The Value of Childish Lore

by Kathy Weitz

Charles Dickens’s novel Hard Times is a perennial favorite among classical educators, an illustration of how not to do education! It is full of brilliant and biting commentary on an educational system that ignores the soul-building stuff of the poetic imagination in favor of facts and figures. Like all of Dickens’s works, Hard Times bears repeated readings and yields new insights each time. A recent reread of my own prompted some commonplace entries and meditations related to scholé and mental health. As we approach a new school year, I commend these to you.

This first excerpt, describing the students of schoolteacher Thomas Gradgrind, is vintage Dickens, replete with allusions and alliteration:

No little Gradgrind had ever seen a face in the moon; it was up in the moon before it could speak distinctly. No little Gradgrind had ever learnt the silly jingle, Twinkle, twinkle, little star; how I wonder what you are! No little Gradgrind had ever known wonder on the subject, each little Gradgrind having at five years old dissected the Great Bear like a Professor Owen, and driven Charles’s Wain like a locomotive engine-driver. No little Gradgrind had ever associated a cow in a field with that famous cow with the crumpled horn who tossed the dog who worried the cat who killed the rat who ate the malt, or with that yet more famous cow who swallowed Tom Thumb: it had never heard of those celebrities, and had only been introduced to a cow as a graminivorous ruminating quadruped with several stomachs. . . . To paraphrase the idle legend of Peter Piper, who had never found his way into their nursery, If the greedy little Gradgrinds grasped at more than this, what was it for good gracious goodness’ sake, that the greedy little Gradgrinds grasped it!

As I read, I scrawled “a-scholé” in the margin of my book. Word-savvy readers will recognize that the a- prefix negates what follows, yielding the meaning “not scholé,” or “not restful learning.” I have heard Dr. Perrin say that ascholé is not so much a lack of leisure as a lack of interest. One would be hard-pressed to find a better example of ascholé than in this hilariously pathetic description of the Gradgrinds.

Then there is this doleful little exchange:

“I was tired, father. I have been tired a long time,” said Louisa.
“Tired? Of what?” asked the astonished father.
“I don’t know of what—of everything, I think.”

The great minds of Christendom, including Dante, identified a deadly sin called acedia, which we translate as “sloth,” “boredom,” or, more urbanely, “ennui.” Many medieval thinkers and educators actually proposed purposeful study—scholé!—as a remedy. Louisa is one of the aforementioned Gradgrinds, a young teen when she speaks these words that splendidly depict acedia as ennui. I cannot help but connect her words to Dickens’s description of the ascholé that characterized the Gradgrindian education.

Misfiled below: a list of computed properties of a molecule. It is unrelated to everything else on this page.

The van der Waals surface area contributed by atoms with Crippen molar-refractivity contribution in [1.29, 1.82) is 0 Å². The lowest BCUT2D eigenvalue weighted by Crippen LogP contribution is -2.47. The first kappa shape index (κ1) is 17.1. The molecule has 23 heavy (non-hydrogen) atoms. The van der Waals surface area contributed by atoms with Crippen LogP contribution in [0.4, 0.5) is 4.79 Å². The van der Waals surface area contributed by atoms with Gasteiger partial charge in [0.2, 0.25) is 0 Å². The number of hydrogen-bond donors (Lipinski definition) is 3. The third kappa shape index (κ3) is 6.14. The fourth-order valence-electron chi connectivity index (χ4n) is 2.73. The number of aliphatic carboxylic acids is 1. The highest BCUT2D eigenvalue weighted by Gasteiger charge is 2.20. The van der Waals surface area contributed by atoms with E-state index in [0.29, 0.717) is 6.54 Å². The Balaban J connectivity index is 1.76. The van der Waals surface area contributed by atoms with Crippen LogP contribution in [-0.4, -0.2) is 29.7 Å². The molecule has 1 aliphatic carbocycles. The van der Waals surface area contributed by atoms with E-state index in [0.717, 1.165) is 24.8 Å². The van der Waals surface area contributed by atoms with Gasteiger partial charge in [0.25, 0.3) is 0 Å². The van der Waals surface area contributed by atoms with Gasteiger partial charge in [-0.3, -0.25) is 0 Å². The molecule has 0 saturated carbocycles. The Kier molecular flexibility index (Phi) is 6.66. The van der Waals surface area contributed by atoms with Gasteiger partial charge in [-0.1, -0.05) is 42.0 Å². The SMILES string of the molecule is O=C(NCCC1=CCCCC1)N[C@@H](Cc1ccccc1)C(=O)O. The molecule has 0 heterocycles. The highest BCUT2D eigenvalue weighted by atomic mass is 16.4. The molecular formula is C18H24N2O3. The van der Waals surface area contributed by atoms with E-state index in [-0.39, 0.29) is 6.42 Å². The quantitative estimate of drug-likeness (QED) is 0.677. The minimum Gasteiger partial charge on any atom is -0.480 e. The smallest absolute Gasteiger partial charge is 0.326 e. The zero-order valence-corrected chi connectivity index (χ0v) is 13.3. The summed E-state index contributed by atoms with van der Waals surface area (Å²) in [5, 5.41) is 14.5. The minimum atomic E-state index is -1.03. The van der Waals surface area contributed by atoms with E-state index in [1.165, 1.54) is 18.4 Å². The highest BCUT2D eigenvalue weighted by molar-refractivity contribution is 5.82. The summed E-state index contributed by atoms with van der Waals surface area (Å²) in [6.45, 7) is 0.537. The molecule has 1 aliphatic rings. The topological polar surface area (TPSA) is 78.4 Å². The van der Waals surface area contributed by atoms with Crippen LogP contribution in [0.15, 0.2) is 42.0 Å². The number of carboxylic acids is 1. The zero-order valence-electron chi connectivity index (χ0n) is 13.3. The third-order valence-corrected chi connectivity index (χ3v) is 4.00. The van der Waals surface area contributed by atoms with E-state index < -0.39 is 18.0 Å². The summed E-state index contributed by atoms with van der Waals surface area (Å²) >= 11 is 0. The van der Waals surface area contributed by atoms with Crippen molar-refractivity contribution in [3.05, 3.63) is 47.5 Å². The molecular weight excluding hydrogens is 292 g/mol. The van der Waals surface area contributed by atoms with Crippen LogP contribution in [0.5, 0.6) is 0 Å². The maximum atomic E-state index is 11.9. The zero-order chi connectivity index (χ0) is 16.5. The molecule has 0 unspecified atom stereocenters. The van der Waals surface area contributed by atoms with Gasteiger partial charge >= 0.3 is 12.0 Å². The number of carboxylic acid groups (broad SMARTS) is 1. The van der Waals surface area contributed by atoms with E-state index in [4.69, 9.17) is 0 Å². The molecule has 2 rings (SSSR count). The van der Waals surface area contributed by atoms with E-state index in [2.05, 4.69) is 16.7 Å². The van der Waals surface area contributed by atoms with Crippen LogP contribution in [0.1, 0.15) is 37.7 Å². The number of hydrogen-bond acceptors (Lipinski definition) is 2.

We would do well to hear Louisa’s lament today, in an era when many parents and educators are concerned with the rising rates of mental health disorders among young people. Unarrested ennui in our children is a huge contributor to purposelessness and depression.

But the great storyteller does not leave us, or Louisa, there. The typical Dickensian twists and turns and purifyingly pathetic calamities finally bring forth the mature Louisa:

. . . grown learned in childish lore; thinking no innocent and pretty fancy ever to be despised; trying hard to know her humbler fellow-creatures, and to beautify their lives of machinery and reality with those imaginative graces and delights, without which the heart of infancy will wither up, the sturdiest physical manhood will be morally stark death, and the plainest national prosperity figures can show, will be the Writing on the Wall, —she holding this course as part of no fantastic vow, or bond, or brotherhood, or sisterhood, or pledge, or covenant, or fancy dress, or fancy fair; but simply as a duty to be done.

Dickens never intended for his social commentaries to criticize only—he intended for them to also inspire. So, fellow scholé seekers, receive this inspiration: Let us grow learned in childish lore, cherish innocent and pretty fancies, know our fellow creatures, and beautify our lives, and the lives of those around us, with imaginative graces and delights. And let us not neglect to offer all of this to our students as well!

This post originally appeared on Kathy Weitz’s blog, The Reading Mother.

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